Ten statues of heraldic animals called the King’s Beasts, stand on the bridge over the moat leading to the great gatehouse. These statues represent the ancestry of King Henry VIII and his third wife Jane Seymour. The animals are:
- the lion of England
- the Seymour lion
- the Royal Dragon
- the black bull of Clarence
- the yale of Beaufort
- the white lion of Mortimer
- the White Greyhound of Richmond
- the Tudor dragon
- the Seymour panther
- the Seymour unicorn.
Jane Seymour (1508 – 1537) was Queen of England as the third wife of King Henry VIII. She succeeded Anne Boleyn as queen consort following Boleyn’s execution and died of postnatal complications less than two weeks after the birth of her only child, a son who became King Edward VI. Jane Seymour was the only one of Henry’s wives to receive a queen’s funeral, and his only consort to be buried beside him in St George’s Chapel at Windsor Castle.
Thomas Wolsey, Archbishop of York, Chief Minister and a favourite of Henry VIII, started building Hampton Court Palace in 1514. However in 1528, knowing that the King had turned against him and was engineering his downfall, Wolsey passed the palace to the King as a gift. The King almost immediately began his own rebuilding and expansion. The architecture of King Henry’s new palace followed the existing design of perpendicular Gothic-inspired Tudor with Renaissance ornament.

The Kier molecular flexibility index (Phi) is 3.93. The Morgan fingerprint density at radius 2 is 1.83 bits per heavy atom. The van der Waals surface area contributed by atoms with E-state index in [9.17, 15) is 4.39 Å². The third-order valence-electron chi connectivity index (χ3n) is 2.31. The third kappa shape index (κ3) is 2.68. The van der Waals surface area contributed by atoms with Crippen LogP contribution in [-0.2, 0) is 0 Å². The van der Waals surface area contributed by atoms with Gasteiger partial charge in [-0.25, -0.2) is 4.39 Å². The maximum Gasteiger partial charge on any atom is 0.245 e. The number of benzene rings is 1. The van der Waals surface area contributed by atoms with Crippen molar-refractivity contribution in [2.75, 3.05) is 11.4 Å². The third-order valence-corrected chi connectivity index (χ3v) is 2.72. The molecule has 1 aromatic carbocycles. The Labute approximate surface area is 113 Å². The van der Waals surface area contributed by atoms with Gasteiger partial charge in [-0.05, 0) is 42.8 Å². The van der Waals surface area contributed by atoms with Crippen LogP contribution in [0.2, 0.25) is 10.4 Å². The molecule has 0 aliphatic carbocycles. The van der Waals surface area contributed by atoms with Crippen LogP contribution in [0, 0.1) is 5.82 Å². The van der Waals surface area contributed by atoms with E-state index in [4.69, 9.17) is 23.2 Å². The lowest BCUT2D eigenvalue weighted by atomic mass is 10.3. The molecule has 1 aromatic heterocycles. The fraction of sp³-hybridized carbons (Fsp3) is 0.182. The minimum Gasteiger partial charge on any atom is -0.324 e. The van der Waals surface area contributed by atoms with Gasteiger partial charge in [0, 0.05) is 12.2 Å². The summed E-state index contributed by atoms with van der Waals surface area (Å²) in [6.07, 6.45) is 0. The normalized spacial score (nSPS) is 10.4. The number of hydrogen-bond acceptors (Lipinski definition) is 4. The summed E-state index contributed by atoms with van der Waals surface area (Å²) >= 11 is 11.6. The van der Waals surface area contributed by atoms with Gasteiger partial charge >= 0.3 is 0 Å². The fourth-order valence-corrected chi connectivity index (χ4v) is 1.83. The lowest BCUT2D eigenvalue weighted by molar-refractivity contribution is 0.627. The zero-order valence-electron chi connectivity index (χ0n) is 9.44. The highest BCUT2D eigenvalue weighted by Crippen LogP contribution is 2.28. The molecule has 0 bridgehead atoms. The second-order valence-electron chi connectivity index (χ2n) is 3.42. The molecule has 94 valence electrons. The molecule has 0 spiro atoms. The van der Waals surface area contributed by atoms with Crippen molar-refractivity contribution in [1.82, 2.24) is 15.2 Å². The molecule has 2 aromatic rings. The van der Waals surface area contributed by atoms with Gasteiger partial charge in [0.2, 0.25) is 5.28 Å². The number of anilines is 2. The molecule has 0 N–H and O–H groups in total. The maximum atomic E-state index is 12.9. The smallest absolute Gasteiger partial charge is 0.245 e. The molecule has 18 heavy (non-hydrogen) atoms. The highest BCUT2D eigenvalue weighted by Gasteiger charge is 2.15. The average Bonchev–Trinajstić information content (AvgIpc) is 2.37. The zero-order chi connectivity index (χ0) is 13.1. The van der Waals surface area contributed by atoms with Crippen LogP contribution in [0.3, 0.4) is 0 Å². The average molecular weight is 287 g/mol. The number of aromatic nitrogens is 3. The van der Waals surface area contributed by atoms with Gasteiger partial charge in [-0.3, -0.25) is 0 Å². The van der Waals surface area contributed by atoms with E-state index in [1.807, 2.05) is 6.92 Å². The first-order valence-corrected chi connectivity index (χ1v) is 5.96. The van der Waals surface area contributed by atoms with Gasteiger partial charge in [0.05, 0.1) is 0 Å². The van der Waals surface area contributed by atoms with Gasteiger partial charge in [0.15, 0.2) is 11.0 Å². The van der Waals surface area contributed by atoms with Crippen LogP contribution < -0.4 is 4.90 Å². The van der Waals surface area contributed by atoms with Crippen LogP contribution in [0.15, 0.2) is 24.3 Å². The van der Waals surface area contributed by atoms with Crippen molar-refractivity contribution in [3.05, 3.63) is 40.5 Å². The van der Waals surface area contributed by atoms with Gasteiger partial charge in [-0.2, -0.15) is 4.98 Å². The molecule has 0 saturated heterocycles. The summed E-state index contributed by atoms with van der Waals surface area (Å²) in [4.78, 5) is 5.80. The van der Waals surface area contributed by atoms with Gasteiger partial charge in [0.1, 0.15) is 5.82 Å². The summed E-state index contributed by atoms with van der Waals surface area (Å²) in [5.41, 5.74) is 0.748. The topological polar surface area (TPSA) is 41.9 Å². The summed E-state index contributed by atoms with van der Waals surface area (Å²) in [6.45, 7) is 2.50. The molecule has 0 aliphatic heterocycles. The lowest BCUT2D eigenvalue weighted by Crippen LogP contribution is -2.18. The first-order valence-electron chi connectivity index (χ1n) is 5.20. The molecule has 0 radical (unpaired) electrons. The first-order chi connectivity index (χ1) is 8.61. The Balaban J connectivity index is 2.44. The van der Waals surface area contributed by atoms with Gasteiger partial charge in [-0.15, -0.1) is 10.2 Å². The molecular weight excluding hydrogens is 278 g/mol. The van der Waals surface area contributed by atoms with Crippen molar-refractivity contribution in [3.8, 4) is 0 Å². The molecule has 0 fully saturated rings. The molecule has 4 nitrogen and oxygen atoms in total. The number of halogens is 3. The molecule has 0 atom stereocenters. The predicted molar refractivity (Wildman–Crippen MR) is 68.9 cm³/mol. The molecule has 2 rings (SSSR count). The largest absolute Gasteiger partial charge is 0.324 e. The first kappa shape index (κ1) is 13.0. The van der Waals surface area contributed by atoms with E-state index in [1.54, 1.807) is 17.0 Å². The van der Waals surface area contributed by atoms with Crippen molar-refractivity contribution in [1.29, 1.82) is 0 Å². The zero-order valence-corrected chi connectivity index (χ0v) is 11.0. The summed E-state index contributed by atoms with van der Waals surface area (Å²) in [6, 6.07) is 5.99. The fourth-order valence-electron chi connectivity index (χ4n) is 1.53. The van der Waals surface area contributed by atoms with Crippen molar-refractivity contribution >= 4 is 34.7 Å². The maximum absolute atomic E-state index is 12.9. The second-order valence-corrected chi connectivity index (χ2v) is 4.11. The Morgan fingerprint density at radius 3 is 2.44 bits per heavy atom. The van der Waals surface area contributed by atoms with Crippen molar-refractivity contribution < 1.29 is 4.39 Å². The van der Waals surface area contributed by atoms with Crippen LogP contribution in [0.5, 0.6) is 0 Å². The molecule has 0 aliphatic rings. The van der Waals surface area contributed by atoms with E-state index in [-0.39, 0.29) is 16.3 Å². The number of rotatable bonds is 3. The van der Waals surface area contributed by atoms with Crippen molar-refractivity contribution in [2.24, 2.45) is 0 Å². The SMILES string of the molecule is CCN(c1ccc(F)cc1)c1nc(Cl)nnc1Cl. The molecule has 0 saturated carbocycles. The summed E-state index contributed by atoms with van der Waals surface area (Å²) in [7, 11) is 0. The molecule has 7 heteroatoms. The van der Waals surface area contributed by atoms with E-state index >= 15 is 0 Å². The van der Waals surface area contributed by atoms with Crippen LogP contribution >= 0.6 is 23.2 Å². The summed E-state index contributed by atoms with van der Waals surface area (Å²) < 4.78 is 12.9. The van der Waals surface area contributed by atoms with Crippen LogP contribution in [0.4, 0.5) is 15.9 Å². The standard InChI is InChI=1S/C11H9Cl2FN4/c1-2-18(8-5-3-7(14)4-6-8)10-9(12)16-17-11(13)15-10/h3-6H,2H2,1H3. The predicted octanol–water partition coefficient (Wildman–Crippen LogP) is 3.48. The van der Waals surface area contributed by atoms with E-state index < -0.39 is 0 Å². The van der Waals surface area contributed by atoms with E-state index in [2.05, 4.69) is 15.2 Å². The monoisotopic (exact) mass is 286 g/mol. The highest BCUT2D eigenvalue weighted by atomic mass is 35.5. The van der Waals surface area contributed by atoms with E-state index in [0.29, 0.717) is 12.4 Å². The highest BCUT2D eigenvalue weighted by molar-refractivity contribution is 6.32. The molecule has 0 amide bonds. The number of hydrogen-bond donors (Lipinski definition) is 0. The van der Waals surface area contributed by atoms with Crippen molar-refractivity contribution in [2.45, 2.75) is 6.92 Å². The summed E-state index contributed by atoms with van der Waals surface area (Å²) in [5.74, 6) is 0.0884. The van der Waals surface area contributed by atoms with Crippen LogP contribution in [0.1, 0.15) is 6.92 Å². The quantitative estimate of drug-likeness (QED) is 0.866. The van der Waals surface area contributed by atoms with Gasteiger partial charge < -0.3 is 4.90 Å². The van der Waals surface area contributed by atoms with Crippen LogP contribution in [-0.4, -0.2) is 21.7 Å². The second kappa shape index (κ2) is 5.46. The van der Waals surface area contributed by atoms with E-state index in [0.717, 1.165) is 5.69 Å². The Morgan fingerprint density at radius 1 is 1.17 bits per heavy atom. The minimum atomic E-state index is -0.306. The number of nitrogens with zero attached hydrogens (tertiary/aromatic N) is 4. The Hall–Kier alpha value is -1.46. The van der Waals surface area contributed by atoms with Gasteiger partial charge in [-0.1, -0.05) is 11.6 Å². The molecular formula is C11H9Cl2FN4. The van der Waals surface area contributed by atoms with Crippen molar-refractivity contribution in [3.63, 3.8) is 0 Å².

- Name: King’s Beasts
- Dates: 1530’s
- Historic Site: Hampton Court Palace
“It was the best of times, it was the worst of times.” Charles Dickens
Photo Credit: JOM